The differences with Europe are further explained by specific government policies. Between 1977 and 1995, all the various US governments spent only 14 percent of their transportation budgets on mass transit and Amtrak, the balance going to highways and roads; the British and French regularly spend 40 to 60 percent of their transportation outlays on mass transit and rail. The American dependence on automobile transport is likewise reflected in the taxes on gasoline, which in 1996 were more than five times lower than in Britain, seven times lower than in Germany, and eight times lower than in the Netherlands. It is hardly surprising that European cities are designed for walking and, in Amsterdam, bicycling. Incidentally, as Nivola points out, the use of American automobiles has little to do with the overall size of the country; two thirds of all American car travel is urban, and 90 percent of all trips are of less than ten miles.

In America, public housing is restricted to the very poor, and is usually concentrated in inner-city neighborhoods; in most European countries, public housing is available to a wider range of people and is located in peripheral districts whose residents have mixed incomes. American housing policy has favored ownership and has tended to benefit suburban homeowners rather than urban tenants. The opposite is true in many northern European countries (France, Germany, the Netherlands), although it should be noted that home ownership rates in Italy and Ireland are higher than in the US and those in Britain are comparable. American taxation, with its emphasis on income taxes and property taxes, encourages consumption; conversely, European consumption taxes tend to penalize the purchase of cars, gasoline, household goods, and houses.

Moreover, in 1995, the average subsidy to agriculture in the European Union was more than ten times higher than in the US. This has produced high food prices, but it has also kept farmers on their land, which greatly limits the ability of cities to sprawl. And France, Italy, and Germany all have laws that effectively support small, family-run businesses, thereby restricting shopping malls, outlet malls, and discount stores. The result is a very different urban landscape.

Nivola questions the claim that low-density urbanization on the American model is inherently inefficient. After all, he argues, if Americans are willing to pay for low density, what is inefficient about that? Nivola is resigned to the fact that a heterogeneous democracy is unlikely to produce cities as beautiful as Rome or Paris. But he reminds us that while everyone appreciates the Paris cityscape, there may be a price to pay for the heavy hand of planned development that protects it. “The region of Paris, the most dynamic in France, managed to create only 400,000 jobs from 1975 to 1990. Meanwhile, during a comparable period, the New York region with a population less than twice as large created 1.8 million jobs—four and a half times as many.”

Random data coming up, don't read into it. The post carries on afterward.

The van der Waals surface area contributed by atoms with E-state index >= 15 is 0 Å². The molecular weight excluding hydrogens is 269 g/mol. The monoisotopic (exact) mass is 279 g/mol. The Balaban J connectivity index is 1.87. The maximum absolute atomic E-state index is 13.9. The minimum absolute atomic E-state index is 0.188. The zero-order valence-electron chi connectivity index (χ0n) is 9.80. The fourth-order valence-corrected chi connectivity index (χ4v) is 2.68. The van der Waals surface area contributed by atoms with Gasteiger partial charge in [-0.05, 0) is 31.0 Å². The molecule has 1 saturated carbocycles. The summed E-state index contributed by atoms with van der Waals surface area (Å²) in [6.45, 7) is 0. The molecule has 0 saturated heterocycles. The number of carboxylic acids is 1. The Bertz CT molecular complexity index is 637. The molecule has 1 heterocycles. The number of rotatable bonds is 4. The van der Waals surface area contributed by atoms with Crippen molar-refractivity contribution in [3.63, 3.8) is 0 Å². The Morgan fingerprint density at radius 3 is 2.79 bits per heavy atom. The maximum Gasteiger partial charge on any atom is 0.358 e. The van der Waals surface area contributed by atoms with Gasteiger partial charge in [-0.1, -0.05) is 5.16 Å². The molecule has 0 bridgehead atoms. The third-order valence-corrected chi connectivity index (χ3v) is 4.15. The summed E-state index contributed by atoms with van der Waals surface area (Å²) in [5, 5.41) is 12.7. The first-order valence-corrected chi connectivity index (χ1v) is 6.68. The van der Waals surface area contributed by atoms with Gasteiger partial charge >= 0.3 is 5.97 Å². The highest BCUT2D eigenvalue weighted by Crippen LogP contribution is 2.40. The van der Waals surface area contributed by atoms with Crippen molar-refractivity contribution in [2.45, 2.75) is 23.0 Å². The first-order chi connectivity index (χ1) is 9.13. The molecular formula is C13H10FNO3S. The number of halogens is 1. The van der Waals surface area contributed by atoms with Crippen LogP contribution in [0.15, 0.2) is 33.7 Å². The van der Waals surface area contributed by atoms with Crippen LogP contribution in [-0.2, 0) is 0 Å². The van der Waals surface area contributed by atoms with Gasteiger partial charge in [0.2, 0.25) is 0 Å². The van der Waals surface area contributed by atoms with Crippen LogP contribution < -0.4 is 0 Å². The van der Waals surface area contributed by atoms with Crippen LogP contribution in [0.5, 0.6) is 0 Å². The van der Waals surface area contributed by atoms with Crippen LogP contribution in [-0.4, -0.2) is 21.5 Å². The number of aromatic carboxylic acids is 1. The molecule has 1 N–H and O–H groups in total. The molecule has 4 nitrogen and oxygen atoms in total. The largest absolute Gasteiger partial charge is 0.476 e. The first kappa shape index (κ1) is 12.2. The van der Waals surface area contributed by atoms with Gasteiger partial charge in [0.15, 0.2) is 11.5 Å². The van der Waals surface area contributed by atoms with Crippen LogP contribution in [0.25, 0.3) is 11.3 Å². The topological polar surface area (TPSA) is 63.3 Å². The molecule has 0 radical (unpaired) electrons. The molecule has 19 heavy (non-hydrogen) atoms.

Nivola is skeptical of the conventional remedies for America’s urban problems, including enterprise zones, tax incentives, and other failed federal programs. Mass transportation schemes will be extremely difficult to carry out, he argues, since legislatures will be reluctant to levy the higher taxes on gasoline and car owners that could change longstanding habits. For his part, Nivola proposes a national sales tax on consumption; a transportation policy based on setting prices for highway use, instead of higher taxes on gas; and like practically everyone else, he wants to improve schools and reduce crime. Such nostrums come as somewhat of a letdown, but they reflect his skepticism about radically remaking American society. “Even if it were possible, say, to lavish more subsidies on farmers, repeal tax preferences for homeowners, and tie large retailers in anti-competitive knots to protect small urban shopkeepers,” he observes, “such choices would almost certainly leave most Americans worse off.”

According to Nivola, it would be a mistake to remake our cities in a European image, even if that were possible. American urbanism and American sprawl have been a reaction to a particular set of circumstances. “Suburbanization has been largely a natural process, accommodating a vibrant, technologically dazzling economy and a growing population in a land with vast territories and resources,” he writes. Joseph Rykwert asks the question “Do we have the cities we deserve?” Nivola’s answer seems to be a qualified yes. It is qualified because it is too easily assumed that there is an identifiable “we”; the views and preferences of millions of people about the way that they live now remain obscure and ambiguous. That is why the destinies of cities have never been predictable, no matter how much we analyze the future, or the past.

This Issue

June 21, 2001